The Future of Surgical Revascularization in Stable Ischemic Heart Disease

T Bruce Ferguson Jr; Cheng Chen


Future Cardiol. 2014;10(1):63-79. 

In This Article


Approaching SIHD from the physiologically augmented quantified functional anatomy approach suggested by Pepine and Douglas[74] and Marzilli et al.[73] creates knowledge complexities that exceed the resources of individual providers. A truly multidisciplinary Heart Team approach is necessary because it is the only logistic mechanism to assure that patient-centric decisions are made with a complete knowledge set.

In addition, the patient must be at the center of the delivery process, because the only way to organize and apply this knowledge is from a patient-centric and patient-specific perspective; every patient is at a different stage in this chronic disease process at each time of evaluation.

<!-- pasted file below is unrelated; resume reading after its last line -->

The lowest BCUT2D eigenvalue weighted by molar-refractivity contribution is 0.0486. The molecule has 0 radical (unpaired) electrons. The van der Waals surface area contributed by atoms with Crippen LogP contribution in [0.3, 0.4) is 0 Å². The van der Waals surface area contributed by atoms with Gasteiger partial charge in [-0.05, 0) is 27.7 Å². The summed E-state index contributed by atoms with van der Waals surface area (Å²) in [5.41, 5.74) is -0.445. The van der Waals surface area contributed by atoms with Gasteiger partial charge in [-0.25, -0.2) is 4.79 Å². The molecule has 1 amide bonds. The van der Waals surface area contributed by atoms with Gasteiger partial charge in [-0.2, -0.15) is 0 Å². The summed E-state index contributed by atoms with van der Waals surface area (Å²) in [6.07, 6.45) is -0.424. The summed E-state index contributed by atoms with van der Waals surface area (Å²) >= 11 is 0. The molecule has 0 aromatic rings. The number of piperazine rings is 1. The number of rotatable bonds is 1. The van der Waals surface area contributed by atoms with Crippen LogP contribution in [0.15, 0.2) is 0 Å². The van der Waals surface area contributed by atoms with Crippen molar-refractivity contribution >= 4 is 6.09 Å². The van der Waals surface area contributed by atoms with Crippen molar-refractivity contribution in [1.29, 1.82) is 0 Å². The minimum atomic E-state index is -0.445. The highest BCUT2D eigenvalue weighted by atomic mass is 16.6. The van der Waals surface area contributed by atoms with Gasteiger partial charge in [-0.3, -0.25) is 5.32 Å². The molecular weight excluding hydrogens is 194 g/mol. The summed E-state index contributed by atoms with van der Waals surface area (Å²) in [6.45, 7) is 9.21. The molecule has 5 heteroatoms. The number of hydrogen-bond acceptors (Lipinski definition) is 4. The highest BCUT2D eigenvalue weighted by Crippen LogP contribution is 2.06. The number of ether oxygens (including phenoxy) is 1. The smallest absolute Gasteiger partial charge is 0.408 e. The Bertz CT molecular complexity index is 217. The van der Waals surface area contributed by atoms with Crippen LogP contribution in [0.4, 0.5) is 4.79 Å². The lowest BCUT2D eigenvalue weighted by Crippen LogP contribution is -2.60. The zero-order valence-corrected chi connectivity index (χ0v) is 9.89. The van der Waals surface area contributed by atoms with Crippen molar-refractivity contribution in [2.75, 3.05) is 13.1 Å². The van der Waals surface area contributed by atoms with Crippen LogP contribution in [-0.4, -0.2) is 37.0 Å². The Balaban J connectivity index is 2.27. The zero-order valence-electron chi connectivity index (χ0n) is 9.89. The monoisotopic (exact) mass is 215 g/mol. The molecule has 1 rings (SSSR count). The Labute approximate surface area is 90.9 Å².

Across all of medicine, as described in detail in the Institute of Medicine report 'Best Care at Lower Cost: the Path to Continuously Learning Health Care In America', we, as providers, are becoming obligated to demonstrate value as defined by increasing quality at a lower cost.[79] Using the broadest definition for cardiovascular disease (CVD), our collective efforts on behalf of our patients consumes over 40% of Medicare spend, and according to this Institute of Medicine report, a third of this money is wasted. There are many examples of overuse, underuse and nonpatient-centric use of diagnoses and therapies of CVD. This progression from anatomy alone to a multicentric understanding of SIHD creates an opportunity to transition to a patient-centric, value-driven understanding and delivery of cardiovascular care.